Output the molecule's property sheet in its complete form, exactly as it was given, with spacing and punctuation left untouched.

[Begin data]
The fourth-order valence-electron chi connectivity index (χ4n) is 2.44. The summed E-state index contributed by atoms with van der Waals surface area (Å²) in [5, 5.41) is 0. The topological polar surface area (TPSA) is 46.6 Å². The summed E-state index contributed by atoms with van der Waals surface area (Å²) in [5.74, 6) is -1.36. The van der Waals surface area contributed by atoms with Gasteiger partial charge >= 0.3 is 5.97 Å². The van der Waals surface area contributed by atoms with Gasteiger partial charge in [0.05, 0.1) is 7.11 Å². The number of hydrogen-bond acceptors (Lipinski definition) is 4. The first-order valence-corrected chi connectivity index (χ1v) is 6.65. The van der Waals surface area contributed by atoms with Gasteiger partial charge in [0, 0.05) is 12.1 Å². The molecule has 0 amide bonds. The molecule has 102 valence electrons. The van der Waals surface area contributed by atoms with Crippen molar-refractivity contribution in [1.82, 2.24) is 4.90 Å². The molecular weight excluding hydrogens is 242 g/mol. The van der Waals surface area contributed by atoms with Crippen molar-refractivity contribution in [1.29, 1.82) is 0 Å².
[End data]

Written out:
The fourth-order valence-electron chi connectivity index (χ4n) is 2.44. The summed E-state index contributed by atoms with van der Waals surface area (Å²) in [5, 5.41) is 0. The topological polar surface area (TPSA) is 46.6 Å². The summed E-state index contributed by atoms with van der Waals surface area (Å²) in [5.74, 6) is -1.36. The van der Waals surface area contributed by atoms with Gasteiger partial charge >= 0.3 is 5.97 Å². The van der Waals surface area contributed by atoms with Gasteiger partial charge in [0.05, 0.1) is 7.11 Å². The number of hydrogen-bond acceptors (Lipinski definition) is 4. The first-order valence-corrected chi connectivity index (χ1v) is 6.65. The van der Waals surface area contributed by atoms with Gasteiger partial charge in [0, 0.05) is 12.1 Å². The molecule has 0 amide bonds. The molecule has 102 valence electrons. The van der Waals surface area contributed by atoms with Crippen molar-refractivity contribution in [1.82, 2.24) is 4.90 Å². The molecular weight excluding hydrogens is 242 g/mol. The van der Waals surface area contributed by atoms with Crippen molar-refractivity contribution in [1.29, 1.82) is 0 Å².